* Barry Baldwin, ''Suetonius: Biographer of the Caesars''. Amsterdam: A. M. Hakkert, 1983. * Gladhill, Bill. “The Emperor's No Clothes: Suetonius and the Dynamics of Corporeal Ecphrasis.” ''Classical Antiquity'', vol. 31, no. 2, 2012, pp. 315–348. * Lounsbury, Richard C. ''The Arts of Suetonius: An Introduction.'' Frankfurt: Lang, 1987. * Mitchell, Jack “Literary Quotation as Literary Performance in Suetonius.” ''The Classical Journal'', vol. 110, no. 3, 2015, pp. 333–355 * Newbold, R.F. “Non-Verbal Communication in Suetonius and ‘The Historia Augusta:' Power, Posture and Proxemics.” ''Acta Classica'', vol. 43, 2000, pp. 101–118. * Power, Tristan and Roy K. Gibson (ed.), ''Suetonius, the Biographer: Studies in Roman Lives.'' Oxford; New York: Oxford University Press, 2014 * Syme, Ronald. "The Travels of Suetonius Tranquillus." ''Hermes'' 109:105–117, 1981. * Trentin, Lisa. “Deformity in the Roman Imperial Court.” ''Greece & Rome'', vol. 58, no. 2, 2011, pp. 195–208. * Trevor, Luke “Ideology and Humor in Suetonius' ‘Life of Vespasian’ 8.” ''The Classical World'', vol. 103, no. 4, 2010, pp. 511–527. * Wallace-Hadrill, Andrew F. ''Suetonius: The Scholar and his Caesars.'' New Haven, CT: Yale Univ. Press, 1983. * Wardle, David. "Did Suetonius Write in Greek?" ''Acta Classica'' 36:91–103, 1993. * Wardle, David. “Suetonius on Augustus as God and Man.” ''The Classical Quarterly'', vol. 62, no. 1, 2012, pp. 307–326. * Kaster, Robert A., ''Studies on the Text of Suetonius’ “De vita Caesarum”'' (Oxford: 2016).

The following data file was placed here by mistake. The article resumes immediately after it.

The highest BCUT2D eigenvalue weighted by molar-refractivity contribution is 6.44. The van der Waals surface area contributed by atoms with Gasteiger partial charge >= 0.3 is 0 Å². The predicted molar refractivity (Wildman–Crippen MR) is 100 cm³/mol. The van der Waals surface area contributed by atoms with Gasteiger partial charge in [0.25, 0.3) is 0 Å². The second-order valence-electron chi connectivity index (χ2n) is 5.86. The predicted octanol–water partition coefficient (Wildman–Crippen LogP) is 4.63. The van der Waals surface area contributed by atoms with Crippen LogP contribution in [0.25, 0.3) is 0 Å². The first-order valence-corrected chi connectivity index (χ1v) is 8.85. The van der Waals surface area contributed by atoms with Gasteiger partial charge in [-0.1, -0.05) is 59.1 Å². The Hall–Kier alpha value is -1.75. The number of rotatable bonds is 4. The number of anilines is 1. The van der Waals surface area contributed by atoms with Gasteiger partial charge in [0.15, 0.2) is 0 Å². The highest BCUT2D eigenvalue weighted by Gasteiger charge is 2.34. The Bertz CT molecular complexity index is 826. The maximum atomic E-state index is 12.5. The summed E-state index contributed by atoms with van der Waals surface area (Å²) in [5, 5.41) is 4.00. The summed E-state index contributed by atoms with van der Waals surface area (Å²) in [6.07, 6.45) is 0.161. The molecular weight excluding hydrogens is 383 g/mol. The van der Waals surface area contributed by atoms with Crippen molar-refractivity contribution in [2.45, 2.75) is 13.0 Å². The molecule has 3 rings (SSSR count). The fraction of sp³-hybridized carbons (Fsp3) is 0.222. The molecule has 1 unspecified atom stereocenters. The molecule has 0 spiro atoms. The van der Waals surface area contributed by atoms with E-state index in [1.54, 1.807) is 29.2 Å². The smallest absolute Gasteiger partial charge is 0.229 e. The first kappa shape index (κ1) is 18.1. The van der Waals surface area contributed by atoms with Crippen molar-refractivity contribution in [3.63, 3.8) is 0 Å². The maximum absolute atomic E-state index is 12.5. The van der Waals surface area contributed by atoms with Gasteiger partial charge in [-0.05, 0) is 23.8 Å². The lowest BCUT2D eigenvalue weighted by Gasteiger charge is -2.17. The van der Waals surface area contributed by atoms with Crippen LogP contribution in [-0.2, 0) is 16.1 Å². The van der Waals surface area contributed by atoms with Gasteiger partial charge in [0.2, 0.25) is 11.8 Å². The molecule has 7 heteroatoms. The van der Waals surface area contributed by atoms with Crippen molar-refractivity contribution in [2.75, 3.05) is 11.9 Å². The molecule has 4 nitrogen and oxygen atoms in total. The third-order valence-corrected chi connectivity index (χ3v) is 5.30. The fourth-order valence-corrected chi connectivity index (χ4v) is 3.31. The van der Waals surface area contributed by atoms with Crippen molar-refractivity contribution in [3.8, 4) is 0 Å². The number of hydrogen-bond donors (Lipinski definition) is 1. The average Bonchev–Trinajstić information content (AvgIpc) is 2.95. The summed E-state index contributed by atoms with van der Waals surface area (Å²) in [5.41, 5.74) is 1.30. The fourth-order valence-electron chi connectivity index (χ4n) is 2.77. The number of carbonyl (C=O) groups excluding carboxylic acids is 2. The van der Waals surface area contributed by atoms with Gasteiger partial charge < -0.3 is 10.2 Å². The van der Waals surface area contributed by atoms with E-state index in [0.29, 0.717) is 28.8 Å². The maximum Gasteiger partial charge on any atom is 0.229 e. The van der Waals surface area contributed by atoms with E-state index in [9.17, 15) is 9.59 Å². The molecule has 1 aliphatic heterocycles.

External links

''The Lives of the Twelve Caesars'' at LacusCurtius
(Latin original, English translation)

(Latin) * *
''The Lives of the Twelve Caesars''
at Project Gutenberg (English translation including the ''Lives Of The Grammarians, Rhetoricians, And Poets'') * *
Gai Suetoni Tranquilli De vita Caesarum libri III-VI
Cornell University Library Historical Monographs Collection.

*ttps://www.livius.org/sources/content/suetonius/ Livius.org: Suetonius {{Authority control Category:69 births Category:2nd-century deaths Category:Roman-era biographers Category:2nd-century historians Category:Latin historians Category:Silver Age Latin writers Category:2nd-century Romans Category:Ancient Roman equites Category:Suetonii